A train strike which threatened to cripple services across southern England has been called off.
During the last strike many SWT services did not run
Hundreds of drivers for South West Trains (SWT) were planning two 24-hour walkouts on Friday and Monday.
But the union Aslef suspended the industrial action following talks with the company on Thursday.
The dispute began over drivers' use of taxis, but escalated when SWT used managers to drive trains during a previous strike.
An Aslef spokesman said: "We have resolved our differences and we look forward to better industrial relations in the future."
During the last walkout on 29 August, which involved 900 drivers, many people took the day off work or drove in to avoid the trains.
Tens of thousands of commuters take SWT services into London's Waterloo station on week days during rush hour.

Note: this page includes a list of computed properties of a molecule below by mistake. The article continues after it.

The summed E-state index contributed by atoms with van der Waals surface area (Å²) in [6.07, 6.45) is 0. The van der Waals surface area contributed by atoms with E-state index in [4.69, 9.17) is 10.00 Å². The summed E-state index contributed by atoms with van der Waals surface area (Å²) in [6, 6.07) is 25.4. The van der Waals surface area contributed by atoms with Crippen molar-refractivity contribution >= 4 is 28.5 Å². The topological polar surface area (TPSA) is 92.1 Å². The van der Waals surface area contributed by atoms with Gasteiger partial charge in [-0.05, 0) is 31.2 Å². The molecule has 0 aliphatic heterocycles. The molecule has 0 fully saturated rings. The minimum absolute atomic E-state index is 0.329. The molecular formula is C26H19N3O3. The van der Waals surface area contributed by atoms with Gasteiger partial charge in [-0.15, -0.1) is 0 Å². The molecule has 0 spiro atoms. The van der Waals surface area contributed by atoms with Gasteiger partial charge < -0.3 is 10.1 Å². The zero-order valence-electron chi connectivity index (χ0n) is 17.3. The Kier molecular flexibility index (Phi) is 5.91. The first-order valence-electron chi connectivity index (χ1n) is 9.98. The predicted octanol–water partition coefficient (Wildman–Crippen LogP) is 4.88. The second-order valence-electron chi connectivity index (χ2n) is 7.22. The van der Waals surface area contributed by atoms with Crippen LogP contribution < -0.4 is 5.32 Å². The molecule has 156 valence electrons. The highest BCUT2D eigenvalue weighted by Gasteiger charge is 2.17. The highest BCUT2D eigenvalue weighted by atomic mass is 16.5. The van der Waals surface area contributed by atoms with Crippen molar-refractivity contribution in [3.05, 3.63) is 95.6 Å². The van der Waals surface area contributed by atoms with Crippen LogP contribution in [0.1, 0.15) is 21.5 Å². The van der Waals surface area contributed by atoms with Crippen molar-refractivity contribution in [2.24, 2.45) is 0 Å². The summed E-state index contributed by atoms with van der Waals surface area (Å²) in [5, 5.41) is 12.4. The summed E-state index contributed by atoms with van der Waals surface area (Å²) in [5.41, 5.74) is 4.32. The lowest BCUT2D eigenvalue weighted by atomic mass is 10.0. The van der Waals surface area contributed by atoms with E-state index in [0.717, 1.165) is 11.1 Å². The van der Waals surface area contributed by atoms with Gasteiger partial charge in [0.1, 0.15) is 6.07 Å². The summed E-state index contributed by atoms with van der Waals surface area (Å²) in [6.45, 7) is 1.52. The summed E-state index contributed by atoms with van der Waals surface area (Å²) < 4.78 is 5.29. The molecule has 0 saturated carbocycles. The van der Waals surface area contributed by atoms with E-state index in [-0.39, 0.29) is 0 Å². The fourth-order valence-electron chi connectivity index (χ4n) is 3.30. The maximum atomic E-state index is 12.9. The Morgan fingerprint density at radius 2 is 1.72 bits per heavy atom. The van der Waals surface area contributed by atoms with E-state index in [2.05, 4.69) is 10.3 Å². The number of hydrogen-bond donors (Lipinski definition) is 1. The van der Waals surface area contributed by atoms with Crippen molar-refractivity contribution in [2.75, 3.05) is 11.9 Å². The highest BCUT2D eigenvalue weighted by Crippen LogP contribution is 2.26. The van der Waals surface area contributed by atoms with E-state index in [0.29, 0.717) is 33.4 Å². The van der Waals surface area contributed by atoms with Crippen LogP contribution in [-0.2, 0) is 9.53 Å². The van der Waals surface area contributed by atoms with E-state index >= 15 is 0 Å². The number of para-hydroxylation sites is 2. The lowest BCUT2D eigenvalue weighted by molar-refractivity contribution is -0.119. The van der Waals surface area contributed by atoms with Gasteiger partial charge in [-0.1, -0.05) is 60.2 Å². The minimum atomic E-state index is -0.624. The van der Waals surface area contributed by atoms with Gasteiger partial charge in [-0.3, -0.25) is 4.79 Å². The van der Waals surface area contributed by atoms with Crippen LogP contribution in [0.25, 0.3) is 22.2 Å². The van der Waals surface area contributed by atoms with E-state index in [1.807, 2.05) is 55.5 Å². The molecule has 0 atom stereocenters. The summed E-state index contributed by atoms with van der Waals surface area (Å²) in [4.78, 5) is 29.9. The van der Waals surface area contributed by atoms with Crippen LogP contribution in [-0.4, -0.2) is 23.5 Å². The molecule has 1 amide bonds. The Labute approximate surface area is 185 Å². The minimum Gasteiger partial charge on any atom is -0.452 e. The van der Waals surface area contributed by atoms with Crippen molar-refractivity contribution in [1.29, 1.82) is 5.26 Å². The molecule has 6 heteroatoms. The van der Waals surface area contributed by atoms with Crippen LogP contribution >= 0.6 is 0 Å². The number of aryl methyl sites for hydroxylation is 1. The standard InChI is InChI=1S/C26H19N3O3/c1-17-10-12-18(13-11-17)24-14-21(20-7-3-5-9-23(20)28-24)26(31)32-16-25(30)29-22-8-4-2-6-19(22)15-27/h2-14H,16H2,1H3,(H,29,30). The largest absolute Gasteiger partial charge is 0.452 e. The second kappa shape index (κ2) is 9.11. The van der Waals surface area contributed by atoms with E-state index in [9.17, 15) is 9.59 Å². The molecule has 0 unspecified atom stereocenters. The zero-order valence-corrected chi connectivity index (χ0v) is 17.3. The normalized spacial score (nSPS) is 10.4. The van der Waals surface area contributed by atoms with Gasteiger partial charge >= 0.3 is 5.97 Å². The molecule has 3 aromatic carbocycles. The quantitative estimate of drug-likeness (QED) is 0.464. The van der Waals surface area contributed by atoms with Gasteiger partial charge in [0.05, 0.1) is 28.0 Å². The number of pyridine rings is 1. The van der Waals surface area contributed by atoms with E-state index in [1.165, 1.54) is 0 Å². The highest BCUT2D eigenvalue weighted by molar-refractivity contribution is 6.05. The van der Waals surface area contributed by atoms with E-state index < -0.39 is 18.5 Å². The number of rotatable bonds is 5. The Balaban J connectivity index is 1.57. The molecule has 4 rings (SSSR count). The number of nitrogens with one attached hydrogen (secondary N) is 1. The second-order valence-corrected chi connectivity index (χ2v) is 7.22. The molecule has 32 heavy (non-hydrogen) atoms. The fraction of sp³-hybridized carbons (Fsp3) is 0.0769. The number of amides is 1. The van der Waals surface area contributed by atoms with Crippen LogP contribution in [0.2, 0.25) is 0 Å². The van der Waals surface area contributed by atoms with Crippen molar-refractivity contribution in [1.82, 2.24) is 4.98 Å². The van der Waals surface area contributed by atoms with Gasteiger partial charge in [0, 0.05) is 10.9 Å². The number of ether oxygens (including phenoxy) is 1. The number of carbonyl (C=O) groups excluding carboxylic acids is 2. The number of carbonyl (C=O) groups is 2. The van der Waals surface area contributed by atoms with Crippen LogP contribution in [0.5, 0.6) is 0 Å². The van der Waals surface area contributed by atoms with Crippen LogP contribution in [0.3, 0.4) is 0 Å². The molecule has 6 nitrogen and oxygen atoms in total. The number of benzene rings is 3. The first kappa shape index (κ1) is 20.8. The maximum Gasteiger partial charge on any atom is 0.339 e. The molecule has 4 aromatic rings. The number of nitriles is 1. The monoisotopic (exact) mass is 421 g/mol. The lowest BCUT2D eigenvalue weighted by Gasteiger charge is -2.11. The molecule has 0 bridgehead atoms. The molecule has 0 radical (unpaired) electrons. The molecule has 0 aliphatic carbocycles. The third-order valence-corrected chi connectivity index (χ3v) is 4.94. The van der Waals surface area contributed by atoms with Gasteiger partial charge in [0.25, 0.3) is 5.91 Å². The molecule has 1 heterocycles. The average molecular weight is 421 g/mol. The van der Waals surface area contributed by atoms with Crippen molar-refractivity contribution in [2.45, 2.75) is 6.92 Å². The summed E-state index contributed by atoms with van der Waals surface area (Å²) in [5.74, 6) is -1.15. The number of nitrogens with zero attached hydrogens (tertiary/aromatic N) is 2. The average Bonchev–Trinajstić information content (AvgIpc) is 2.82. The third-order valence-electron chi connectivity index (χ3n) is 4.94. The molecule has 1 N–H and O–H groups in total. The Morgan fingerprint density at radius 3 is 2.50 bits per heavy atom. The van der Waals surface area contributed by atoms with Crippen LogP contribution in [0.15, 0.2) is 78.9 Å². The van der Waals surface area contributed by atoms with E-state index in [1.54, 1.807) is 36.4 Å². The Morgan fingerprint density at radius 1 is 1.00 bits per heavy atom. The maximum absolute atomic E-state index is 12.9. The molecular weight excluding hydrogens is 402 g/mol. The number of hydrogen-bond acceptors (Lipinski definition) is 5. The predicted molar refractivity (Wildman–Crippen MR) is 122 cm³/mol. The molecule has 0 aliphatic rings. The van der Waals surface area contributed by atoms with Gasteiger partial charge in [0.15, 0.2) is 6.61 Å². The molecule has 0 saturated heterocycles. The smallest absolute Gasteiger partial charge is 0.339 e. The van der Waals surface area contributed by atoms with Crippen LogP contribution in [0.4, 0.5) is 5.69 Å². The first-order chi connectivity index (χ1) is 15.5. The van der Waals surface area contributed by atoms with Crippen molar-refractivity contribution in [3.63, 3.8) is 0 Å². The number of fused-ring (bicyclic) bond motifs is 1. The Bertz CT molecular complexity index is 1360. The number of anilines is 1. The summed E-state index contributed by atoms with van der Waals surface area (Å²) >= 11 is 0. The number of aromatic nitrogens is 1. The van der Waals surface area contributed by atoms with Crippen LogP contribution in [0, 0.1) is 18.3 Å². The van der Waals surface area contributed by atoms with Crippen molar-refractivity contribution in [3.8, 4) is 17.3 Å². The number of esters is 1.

The dispute started earlier this year when there was a disagreement involving Waterloo-based drivers over the use of taxis to and from work.
During a strike managers were used to drive trains but Aslef said SWT contravened an agreement they would only drive trains in cases of health and safety or the possibility of civil unrest.
SWT usually runs 1,700 trains every weekday between Waterloo and areas including Bristol, Plymouth, Reading, Surrey, Weymouth and Brighton.
Following Thursday's announcement, an SWT spokesman said: "We are delighted that we will be able to offer passengers a normal service."